# Lesson 13

Congruence

## 13.1: Not Just the Vertices (5 minutes)

### Warm-up

Polygons are special shapes because once we know the vertices, listed in order, we can join them by line segments to produce the polygon. This is important when performing rigid transformations. Because rigid transformations take line segments to line segments, once we track where the vertices of a polygon go, we can join them in the correct order with segments to find the image of the polygon.

In this warm-up, students begin to explore this structure, finding corresponding points in congruent polygons which are not vertices.

### Launch

Give 3 minutes quiet think time followed by 2 minutes for a whole-class discussion.

### Student Facing

Trapezoids $$ABCD$$ and $$A’B’C’D’$$ are congruent.

• Draw and label the points on $$A’B’C’D’$$ that correspond to $$E$$ and $$F$$.
• Draw and label the points on $$ABCD$$ that correspond to $$G’$$ and $$H’$$.
• Draw and label at least three more pairs of corresponding points.

### Student Response

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### Anticipated Misconceptions

Students may struggle to find corresponding points that are not vertices. Suggest that they use tracing paper or the structure of the grid to help identify these corresponding points.

### Activity Synthesis

Remind students that when two figures are congruent, every point on one figure has a corresponding point on the other figure.

Ask students what methods they used to find their corresponding points. Possible answers include:

• Using the grid and the corresponding vertices to keep track of distances and place the corresponding point in the right place
• Using tracing paper and rigid motions taking one polygon to the other

## 13.2: Congruent Ovals (10 minutes)

### Activity

This activity begins a sequence which looks at figures that are not polygons. From the point of view of congruence, polygons are special shapes because they are completely determined by the set of vertices. For curved shapes, we usually cannot check that they are congruent by examining a few privileged points, like the vertices of polygons. We can ascertain that they are not congruent by identifying a feature of one shape not shared by the other (for example, this oval is 3 units wide while this one is only $$2 \frac{1}{2}$$ units wide). But to show that two curved shapes are congruent, we need to apply the definition of congruence and try to move one shape so that it matches up exactly with the other after some translations, rotations, and reflections.

In this activity, students begin to explore the subtleties of congruence for curved shapes. Make sure that students provide a solid mathematical argument for the shapes which are congruent, beyond saying that they look the same. Providing a viable argument, MP3, requires careful thinking about the meaning of congruence and the structure of the shapes. Monitor for groups who use precise language of transformations as they attempt to move one traced oval to match up perfectly with another. Invite them to share their reasoning during the discussion. Also monitor for arguments based on measurement for why neither of the upper ovals can be congruent to either of the lower ones.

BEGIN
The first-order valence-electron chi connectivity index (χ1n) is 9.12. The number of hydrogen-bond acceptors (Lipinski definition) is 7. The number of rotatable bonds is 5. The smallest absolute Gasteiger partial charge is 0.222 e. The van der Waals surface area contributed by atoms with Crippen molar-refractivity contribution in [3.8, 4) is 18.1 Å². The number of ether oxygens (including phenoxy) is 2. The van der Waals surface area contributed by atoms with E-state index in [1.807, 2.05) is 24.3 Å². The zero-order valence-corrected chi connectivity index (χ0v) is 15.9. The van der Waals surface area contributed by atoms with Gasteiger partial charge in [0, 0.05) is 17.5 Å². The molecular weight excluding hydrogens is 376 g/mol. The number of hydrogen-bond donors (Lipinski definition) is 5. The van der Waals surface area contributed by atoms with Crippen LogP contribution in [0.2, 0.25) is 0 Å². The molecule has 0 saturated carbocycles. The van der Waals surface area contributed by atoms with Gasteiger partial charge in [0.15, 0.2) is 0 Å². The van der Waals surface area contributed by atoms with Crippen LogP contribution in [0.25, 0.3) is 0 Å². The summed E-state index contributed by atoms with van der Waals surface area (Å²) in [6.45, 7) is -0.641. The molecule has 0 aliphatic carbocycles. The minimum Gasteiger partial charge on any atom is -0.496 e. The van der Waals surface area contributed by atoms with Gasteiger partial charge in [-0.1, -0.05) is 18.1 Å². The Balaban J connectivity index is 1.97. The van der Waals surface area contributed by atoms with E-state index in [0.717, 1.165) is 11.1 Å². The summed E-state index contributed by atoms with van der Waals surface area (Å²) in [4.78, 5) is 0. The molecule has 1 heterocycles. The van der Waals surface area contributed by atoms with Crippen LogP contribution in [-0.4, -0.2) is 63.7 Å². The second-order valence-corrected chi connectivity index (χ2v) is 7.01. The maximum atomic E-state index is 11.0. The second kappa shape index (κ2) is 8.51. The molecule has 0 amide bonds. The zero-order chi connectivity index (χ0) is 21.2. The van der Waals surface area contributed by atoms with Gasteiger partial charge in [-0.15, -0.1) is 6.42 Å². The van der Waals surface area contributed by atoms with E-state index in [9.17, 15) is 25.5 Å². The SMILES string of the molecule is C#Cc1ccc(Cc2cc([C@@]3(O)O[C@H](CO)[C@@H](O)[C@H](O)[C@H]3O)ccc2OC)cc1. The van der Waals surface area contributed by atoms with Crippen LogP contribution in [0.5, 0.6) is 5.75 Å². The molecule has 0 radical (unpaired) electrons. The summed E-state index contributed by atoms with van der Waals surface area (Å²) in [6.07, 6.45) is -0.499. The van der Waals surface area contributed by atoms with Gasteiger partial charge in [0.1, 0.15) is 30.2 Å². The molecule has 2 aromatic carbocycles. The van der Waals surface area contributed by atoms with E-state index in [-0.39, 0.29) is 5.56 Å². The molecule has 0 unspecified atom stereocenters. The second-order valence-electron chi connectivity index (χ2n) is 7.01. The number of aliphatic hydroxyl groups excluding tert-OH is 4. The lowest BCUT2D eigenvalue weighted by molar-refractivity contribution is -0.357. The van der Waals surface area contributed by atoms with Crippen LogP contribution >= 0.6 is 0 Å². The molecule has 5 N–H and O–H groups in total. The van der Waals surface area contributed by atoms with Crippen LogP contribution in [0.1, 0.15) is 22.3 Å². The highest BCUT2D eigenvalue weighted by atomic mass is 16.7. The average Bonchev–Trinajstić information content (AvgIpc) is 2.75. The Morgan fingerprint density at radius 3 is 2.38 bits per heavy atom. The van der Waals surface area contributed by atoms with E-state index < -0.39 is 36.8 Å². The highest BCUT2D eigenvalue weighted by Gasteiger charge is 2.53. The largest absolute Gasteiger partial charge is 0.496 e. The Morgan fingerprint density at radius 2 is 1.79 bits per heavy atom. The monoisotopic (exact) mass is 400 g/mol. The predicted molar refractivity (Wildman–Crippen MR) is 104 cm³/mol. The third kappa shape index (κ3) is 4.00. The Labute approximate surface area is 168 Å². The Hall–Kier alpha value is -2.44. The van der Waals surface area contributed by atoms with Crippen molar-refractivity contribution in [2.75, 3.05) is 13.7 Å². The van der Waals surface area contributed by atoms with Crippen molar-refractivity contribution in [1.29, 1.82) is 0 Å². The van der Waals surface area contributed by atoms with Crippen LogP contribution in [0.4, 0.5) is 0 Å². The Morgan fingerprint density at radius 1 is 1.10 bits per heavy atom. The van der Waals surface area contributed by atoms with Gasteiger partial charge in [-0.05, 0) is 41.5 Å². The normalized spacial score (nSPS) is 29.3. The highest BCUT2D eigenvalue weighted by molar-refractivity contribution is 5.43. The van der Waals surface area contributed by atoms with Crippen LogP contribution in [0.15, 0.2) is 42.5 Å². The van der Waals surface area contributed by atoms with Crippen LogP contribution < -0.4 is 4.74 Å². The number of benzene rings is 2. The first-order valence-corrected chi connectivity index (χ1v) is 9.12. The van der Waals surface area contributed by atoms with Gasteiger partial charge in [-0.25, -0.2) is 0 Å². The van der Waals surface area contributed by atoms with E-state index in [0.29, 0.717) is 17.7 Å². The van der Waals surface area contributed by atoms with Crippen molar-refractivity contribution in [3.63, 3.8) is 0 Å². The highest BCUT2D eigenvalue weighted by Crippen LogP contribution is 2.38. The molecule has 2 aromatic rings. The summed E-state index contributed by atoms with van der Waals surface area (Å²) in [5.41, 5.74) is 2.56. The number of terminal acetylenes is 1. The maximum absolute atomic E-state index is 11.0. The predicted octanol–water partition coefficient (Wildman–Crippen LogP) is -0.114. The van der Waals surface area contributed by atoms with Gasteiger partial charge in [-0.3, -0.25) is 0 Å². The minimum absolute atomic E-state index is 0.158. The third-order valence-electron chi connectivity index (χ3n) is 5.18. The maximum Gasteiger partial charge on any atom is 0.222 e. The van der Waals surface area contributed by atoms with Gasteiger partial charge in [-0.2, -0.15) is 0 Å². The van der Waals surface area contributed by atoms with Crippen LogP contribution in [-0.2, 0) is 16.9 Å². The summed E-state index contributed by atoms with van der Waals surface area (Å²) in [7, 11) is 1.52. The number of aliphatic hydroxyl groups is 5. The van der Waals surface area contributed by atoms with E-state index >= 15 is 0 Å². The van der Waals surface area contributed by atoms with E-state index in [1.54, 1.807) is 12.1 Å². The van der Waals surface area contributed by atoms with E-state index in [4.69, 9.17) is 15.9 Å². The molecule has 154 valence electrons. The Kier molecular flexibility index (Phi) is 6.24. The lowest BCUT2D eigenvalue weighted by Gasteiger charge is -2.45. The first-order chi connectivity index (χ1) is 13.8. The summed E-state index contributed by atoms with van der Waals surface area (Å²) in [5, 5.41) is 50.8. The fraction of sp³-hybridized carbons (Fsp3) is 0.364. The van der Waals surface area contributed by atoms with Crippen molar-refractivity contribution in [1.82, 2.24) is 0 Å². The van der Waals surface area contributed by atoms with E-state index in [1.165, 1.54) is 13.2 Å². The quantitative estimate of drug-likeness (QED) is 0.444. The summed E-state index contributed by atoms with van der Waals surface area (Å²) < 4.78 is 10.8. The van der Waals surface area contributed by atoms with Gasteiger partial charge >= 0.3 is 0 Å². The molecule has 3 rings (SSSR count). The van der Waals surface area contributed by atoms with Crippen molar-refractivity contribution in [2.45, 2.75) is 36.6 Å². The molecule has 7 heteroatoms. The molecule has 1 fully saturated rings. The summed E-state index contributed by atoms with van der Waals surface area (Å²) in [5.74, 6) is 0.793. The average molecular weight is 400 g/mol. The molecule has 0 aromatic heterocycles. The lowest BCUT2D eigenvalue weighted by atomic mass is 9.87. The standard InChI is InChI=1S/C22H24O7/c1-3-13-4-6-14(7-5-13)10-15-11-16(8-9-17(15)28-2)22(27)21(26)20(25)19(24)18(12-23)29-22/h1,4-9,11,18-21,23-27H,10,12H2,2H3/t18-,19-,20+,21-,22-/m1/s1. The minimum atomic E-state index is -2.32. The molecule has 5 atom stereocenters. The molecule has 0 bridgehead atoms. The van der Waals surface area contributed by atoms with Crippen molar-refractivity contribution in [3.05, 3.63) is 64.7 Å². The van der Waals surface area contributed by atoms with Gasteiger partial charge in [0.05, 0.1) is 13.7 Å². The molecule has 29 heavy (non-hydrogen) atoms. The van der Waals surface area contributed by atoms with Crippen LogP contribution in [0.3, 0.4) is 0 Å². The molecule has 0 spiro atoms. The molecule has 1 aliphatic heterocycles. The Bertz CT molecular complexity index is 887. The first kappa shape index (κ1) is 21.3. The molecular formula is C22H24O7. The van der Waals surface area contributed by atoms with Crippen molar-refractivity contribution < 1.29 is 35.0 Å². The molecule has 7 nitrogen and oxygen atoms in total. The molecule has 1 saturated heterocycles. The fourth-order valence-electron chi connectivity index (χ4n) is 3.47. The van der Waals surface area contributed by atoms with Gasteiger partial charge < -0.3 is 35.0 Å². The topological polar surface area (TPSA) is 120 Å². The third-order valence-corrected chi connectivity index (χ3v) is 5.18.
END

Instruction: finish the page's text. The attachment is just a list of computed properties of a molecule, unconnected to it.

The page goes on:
### Launch

Arrange students in groups of 2. Provide access to geometry toolkits. Give students 3 minutes of quiet work time, then invite them to share their reasoning with a partner, followed by a whole-class discussion.

Engagement: Develop Effort and Persistence. Connect a new concept to one with which students have experienced success. For example, review the criteria used to determine congruence for polygons so that students can transfer these strategies in determining congruence for curved shapes.
Supports accessibility for: Social-emotional skills; Conceptual processing

Speaking: Math Language Routine 5 Co-Craft Questions. This is the first time Math Language Routine 5 is suggested as a support in this course. In this routine, students are given a context or situation, often in the form of a problem stem with or without numerical values. Students develop mathematical questions that can be asked about the situation. A typical prompt is: “What mathematical questions could you ask about this situation?” The purpose of this routine is to allow students to make sense of a context before feeling pressure to produce answers, and to develop students’ awareness of the language used in mathematics problems.
Design Principle(s): Cultivating Conversations; Maximize meta-awareness

How It Happens:

1. Display the four images of the ovals without the directions.

Ask students, “What mathematical questions could you ask about this situation?”

2. Give students 1 minute of individual time to jot some notes, and then 3 minutes to share ideas with a partner.

As pairs discuss, support students in using conversation skills to generate and refine their questions collaboratively by seeking clarity, referring to students’ written notes, and revoicing oral responses, as necessary. Listen for how students use language about transformations and/or refer to measurements of the figures when talking about the curved polygons.